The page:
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United States Department of Agriculture

Agricultural Research Service

Research Project: GENOMICS AND ENGINEERING OF STRESS-TOLERANT MICROBES FOR LOWER COST PRODUCTION OF BIOFUELS AND BIOPRODUCTS

Location: Crop Bioprotection Research

2008 Annual Report


1a.Objectives (from AD-416)
Determine the metabolic, physiologic, and genetic fundamentals underlying stress tolerance of ethanologenic yeast strains and other microbes. Using this fundamental stress tolerance knowledge, engineer improved strains and/or design process conditions that foster stress tolerance and functionality of microbes for production of ethanol and bioproducts from corn fiber and other lignocellulosic materials, despite exposure to harsh environments.


1b.Approach (from AD-416)
Screening for phenotype differences in stress tolerance of yeast strains will be the first step in the search for genes and gene systems fostering resilience to stress factors. Stress factors common to fermentations of lignocellulose hydrolzates will be the focus of this research, including various chemical fermentation inhibitors (furans, phenolics, organic acids, etc.), high ethanol concentration, wide pH and osmotic shifts, and the high temperatures needed for simultaneous saccharification-fermentation processes. Cultures screened will include natural ethanologenic yeasts capable of hexose and pentose fermentation, strains adapted to increasing levels of stress, an S. cerevisiae disruption mutant library, and S. cerevisiae transformants prepared using a cDNA library from a furan-resistant/detoxifying yeast. Genes responsible for observed changes in stress tolerance will be identified and characterized with respect to sequence homology, protein structural domains, and protective function. Cultural conditions (nutrition, carbon and nitrogen source/ratio/concentration, physiological cell age, osmotic pressure, pH, temperature, dissolved oxygen, and others) will also be varied to screen for shifts in stress tolerance. Quality-controlled microarrays will be designed and applied to identify genes associated with stress responses and to study the genomic response of cultures to applied stress factors during fermentation time courses in order to identify gene networks and control mechanisms involved in stress tolerance and structural domain. Genetic tools and information gained will be applied to engineer improved strains and optimize the fermentation process to foster improved stress tolerance for lower cost production of ethanol from hydrolyzates of lignocellulosic biomass.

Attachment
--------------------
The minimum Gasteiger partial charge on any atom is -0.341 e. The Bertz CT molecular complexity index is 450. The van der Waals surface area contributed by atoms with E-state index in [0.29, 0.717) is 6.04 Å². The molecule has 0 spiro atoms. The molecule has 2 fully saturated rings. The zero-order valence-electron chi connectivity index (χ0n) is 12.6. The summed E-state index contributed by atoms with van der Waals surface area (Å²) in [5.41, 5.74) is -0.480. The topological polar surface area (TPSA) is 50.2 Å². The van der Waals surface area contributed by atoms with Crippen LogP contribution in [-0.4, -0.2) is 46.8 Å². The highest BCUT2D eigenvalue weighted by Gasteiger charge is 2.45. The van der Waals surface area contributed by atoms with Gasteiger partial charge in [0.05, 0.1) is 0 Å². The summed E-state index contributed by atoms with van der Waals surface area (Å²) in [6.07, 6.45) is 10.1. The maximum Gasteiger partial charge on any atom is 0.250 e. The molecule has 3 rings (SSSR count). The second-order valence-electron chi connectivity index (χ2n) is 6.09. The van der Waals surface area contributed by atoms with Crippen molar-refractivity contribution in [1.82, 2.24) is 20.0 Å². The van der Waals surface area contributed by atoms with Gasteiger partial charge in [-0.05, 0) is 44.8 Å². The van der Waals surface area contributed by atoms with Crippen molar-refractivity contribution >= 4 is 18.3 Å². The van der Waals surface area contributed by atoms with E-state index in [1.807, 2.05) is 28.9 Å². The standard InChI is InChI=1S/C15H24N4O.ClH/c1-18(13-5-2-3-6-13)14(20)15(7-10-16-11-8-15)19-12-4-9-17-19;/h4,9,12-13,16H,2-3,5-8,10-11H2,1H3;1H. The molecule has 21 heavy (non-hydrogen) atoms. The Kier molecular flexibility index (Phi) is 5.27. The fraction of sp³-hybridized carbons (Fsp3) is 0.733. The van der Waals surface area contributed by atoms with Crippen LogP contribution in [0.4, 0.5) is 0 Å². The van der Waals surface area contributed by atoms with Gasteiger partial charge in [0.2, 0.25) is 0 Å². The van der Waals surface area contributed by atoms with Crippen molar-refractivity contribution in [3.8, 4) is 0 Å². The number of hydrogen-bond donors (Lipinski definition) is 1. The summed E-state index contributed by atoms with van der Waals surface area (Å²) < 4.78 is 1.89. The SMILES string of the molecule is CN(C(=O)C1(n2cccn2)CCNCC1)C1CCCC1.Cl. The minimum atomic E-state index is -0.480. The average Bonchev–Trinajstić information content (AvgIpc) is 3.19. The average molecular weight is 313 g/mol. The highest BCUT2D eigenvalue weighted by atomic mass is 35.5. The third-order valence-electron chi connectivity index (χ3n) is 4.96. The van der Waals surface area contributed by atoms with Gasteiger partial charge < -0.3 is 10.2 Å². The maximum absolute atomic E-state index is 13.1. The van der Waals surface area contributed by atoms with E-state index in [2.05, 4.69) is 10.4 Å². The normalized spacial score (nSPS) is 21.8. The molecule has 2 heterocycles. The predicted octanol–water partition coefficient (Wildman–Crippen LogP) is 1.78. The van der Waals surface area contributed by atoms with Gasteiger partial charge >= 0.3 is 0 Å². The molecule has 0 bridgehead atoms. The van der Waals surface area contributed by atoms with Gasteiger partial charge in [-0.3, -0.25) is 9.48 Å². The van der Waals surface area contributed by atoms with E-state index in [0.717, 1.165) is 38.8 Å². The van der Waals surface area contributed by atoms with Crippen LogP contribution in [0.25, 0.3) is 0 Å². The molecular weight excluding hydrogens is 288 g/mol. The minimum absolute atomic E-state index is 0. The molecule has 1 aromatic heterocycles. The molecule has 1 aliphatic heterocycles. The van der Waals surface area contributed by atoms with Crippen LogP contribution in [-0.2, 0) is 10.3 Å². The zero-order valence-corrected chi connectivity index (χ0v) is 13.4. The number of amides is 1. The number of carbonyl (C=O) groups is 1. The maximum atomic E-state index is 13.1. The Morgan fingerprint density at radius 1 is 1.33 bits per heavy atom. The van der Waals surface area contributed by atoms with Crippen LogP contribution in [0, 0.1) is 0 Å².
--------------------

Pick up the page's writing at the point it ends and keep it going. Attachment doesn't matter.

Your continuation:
3.Progress Report
The following milestones are currently in progress and expected to be met as planned in FY 09: 2.A. Engineer commercial yeast strains (FY 09); 2.B. Optimize bioreactor design (FY 09). Sets of genes and a mechanism responsible for tolerance and detoxification of furfural and hydroxymethylfurfural (HMF) by Saccharomyces cerevisiae were identified and characterized. A tolerant ethanologenic yeast S. cerevisiae NRRL Y-50049 was developed by directed evolution, and a provisional patent application was filed. Process conditions fostering inhibitor tolerance are under investigation. In collaboration with Michigan State University scientists, process technologies developed in Peoria, IL, were applied which showed that the native yeast strain Pichia stipitis (able to ferment xylose-glucose mixtures) could efficiently produce ethanol from edible oil cakes. Cell recycle experiments of P. stipitis were initiated to investigate techniques to eliminate dauxic inhibition of xylose update by glucose and process designs needed to maintain viable cells. Enrichment of P. stipitis for corn stover hydrolyzate tolerant variants was begun. This research addresses NP 307 and NP 306, Component 2.


4.Accomplishments
1. CULTURE CONDITIONS FOR INHIBITOR TOLERANCE AND RAPID ETHANOL PRODUCTION BY PICHIA STIPITIS. To expand the biomass to fuel ethanol industry, process strategies are needed to foster the production and utilization of microorganisms which can survive and ferment hexose and pentose sugars while exposed to inhibitors (such as ethanol, furfural, and hydroxymethylfurfural, or HMF). Furfural and HMF are key byproducts of dilute acide hydrolysis of biomass which is currently the most economical pretreatment process to allow efficient enzymatic release of fermentable sugars. The conversion of xylose to ethanol and the inhibitor tolerance of the natural pentose-fermenting yeast Pichia stipitis were optimized using a culture medium that supplied sufficient minerals and nitrogen as a mixture of urea and amino acids. Priming inocula with a high xylose concentration was observed to induce faster fermentation rates in ethanol production fermentors and to eliminate diauxic lag during mixed sugar conversion by P. stipitis NRRL Y-7124. Using both nutrition and culture priming technologies, P. stipitis Y-7124 yields an economically recoverable 66 grams per liter (g/L) ethanol in 48 hours at a conversion efficiency of 88% (0.44 g ethanol/g sugar) from 95 g/L of glucose and 55 g/L xylose. This performance is a vast improvement in efficiency over “stuck” fermentations commonly observed during the switch from glucose to xylose utilization by yeasts. Use of these process strategies in industrial plant designs has the potential to lower the cost of ethanol from biomass. This research addresses NP 307, Component 1--Process Efficiencies; and NP 306, Component 2, Problem Area 2c.